Sen. Joseph Biden may boast that he takes Amtrak home to Delaware every night, but his younger son, Robert Hunter Biden, appears to be a creature of the Washington establishment.
“Hunter,” as friends and family call him, is a 38-year-old lawyer whose work as a lobbyist and a hedge fund principal has created some awkward moments for the elder Biden, just as the Democratic vice-presidential nominee is emphasizing his working-class origins and how he has tackled moneyed interests on behalf of ordinary Americans.
Hunter Biden, the second son of Biden and his late wife, Neilia, served in the Jesuit Volunteer Corps after graduating from Georgetown University. Right out of Yale Law School, he landed a job with financial services giant MBNA, the largest employer in Delaware and a major contributor to his father’s campaigns.
After stints as a presidential appointee in Bill Clinton’s Commerce Department and a consultant for MBNA, he went into business with William Oldaker, a former Federal Election Commission counsel and longtime adviser and fund-raiser for his father.
Oldaker, Biden & Belair, LLP made $1.7 million in the first six months of this year, and is registered to represent clients including the government of the Northern Mariana Islands, the National Association of Shareholders & Consumer Attorneys and a number of colleges and hospitals.
Biden’s clients reported paying the company $470,000 so far this year, according to the analysis by USA Today.
It is not illegal for a member of Congress to have a relative in the lobbying profession. At least 24 House members and 31 senators had relatives registered as lobbyists in the 2002, 2004 and 2006 election cycles, according to research by Citizens for Responsibility and Ethics in Washington, a liberal watchdog group.
But the reports about Hunter Biden’s business activities are particularly sensitive at a time when presumptive Democratic nominee Barack Obama has vowed to reduce the influence of special interest groups on policymaking and barred contributions from lobbyists.
The Washington Post, for instance, documented how the younger Biden sought help from Obama’s staff to secure earmarks for several of his Illinois clients, including a college nursing program and a hospital.
The paper reported that Hunter Biden got the cooperation of Obama’s office to win $190,000 in federal funds for St. Xavier University, a four-year, 5,600-student institution run by the Roman Catholic Sisters of Mercy in suburban Chicago.
Biden also sought help from Obama’s staff to get funding for Chicago’s Thorek Memorial Hospital. In 2006, Obama asked for $2 million for a cancer research treatment center there, according to a letter requesting the money posted on Obama’s campaign website. Hunter Biden was the registered lobbyist and his firm was paid $120,000 for representing Thorek, which has not received funding, according to the Post.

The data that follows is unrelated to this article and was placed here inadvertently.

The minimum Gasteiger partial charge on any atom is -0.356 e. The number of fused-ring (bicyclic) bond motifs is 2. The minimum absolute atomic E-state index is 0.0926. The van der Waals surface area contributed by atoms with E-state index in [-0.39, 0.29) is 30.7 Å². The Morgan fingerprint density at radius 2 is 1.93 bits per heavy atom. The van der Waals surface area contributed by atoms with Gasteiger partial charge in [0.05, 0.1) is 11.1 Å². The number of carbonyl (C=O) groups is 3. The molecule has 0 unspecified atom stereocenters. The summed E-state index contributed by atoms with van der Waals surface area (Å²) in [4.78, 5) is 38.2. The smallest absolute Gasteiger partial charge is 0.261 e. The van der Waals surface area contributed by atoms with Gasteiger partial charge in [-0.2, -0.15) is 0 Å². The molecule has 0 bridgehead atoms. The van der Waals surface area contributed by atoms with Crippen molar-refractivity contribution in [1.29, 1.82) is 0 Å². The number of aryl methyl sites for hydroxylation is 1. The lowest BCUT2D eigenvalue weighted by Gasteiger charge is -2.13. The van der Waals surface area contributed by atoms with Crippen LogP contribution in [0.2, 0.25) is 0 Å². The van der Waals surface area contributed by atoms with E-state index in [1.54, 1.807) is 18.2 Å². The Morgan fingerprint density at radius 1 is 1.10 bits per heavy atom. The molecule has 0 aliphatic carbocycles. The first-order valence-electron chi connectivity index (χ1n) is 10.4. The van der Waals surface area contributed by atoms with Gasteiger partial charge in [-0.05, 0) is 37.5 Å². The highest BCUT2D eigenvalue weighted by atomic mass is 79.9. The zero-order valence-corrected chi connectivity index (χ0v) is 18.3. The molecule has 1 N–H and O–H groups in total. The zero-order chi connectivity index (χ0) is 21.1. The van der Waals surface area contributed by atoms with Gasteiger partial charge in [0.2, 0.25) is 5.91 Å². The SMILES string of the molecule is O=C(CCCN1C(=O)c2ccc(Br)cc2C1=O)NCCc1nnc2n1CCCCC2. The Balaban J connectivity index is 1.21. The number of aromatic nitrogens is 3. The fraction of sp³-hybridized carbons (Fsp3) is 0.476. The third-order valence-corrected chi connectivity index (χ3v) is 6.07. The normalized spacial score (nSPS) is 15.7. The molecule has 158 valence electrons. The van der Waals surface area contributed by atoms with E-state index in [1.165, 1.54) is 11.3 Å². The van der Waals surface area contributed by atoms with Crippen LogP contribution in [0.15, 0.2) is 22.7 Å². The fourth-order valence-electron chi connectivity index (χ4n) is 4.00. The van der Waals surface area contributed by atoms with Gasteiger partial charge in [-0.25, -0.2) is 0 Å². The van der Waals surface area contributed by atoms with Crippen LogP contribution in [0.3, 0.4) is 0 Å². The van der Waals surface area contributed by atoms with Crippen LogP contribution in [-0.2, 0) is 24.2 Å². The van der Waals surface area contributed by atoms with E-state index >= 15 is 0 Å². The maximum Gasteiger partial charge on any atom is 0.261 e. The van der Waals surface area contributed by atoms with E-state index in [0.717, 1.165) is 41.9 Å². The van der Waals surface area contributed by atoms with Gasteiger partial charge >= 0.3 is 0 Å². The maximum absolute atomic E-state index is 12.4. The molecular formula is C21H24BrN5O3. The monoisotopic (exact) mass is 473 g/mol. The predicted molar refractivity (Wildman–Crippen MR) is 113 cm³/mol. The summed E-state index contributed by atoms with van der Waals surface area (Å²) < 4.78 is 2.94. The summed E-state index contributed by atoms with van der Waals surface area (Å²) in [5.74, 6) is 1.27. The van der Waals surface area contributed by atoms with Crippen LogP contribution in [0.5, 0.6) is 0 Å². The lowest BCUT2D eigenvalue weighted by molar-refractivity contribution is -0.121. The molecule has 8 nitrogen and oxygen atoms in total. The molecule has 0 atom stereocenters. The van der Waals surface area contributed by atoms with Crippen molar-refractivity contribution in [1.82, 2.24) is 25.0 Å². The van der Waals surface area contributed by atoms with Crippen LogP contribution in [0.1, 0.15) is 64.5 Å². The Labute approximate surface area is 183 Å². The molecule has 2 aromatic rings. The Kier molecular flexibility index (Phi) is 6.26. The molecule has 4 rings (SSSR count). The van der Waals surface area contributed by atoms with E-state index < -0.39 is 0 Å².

Obama spokesman David Wade told the Post that Hunter Biden never appealed directly to the senator.
“Hunter Biden met with the Obama Senate office, not with Senator Obama,” Wade said. “It’s hardly surprising that a senator from Illinois would fight for investments in Mercy Hospital, Thorek Hospital and St. Xavier University right in Illinois, or that he’d be joined in that effort by a Republican colleague, Representative Judy Biggert.”
Prior to working for Oldaker, Hunter Biden was the senior vice president and then a consultant for credit card company MBNA Corp.
From 2001 to 2005, he was paid an undisclosed amount by the company, which has since been purchased by Bank of America.
Those were the same years that his father was helping the credit card industry win passage of a law making it harder for consumers to file for bankruptcy protection – a law opposed by Obama and which was finally passed in 2005.
Obama aides told the New York Times that Hunter Biden had never lobbied for MBNA and that there was nothing improper about the consulting payments.
Besides his lobbying and consulting work, Hunter Biden is also chairman of a New York-based hedge fund group, called Paradigm Global Advisers, which faces lawsuits from a former business partner, a former investor, and a former executive, all of whom claim they were defrauded. Besides Hunter Biden, his uncle, James Biden, is a principal in Paradigm.
In one lawsuit, former investor Anthony Lotito contends that James Biden called him in January, 2006, asking him to arrange a job for Hunter Biden because of Joseph Biden’s concerns that his son’s lobbying career might hurt his bid for the White House.
Lotito provides no evidence of the senator’s involvement in the court papers, however. Hunter and James Biden countersued, saying their former partner defrauded them by misrepresenting his experience in the hedge fund industry and recommending that they hire a lawyer with felony convictions.
In an affidavit, Hunter Biden said his father had nothing to do with the deal.
The campaign of Sens. Barack Obama and Biden declined to discuss the case, referring questions to Nicholas Gravante Jr., a lawyer representing Hunter and James Biden. Gravante told the Washington Post that assertions that Joseph Biden told his brother he was concerned about his son’s lobbying are “absolutely false.”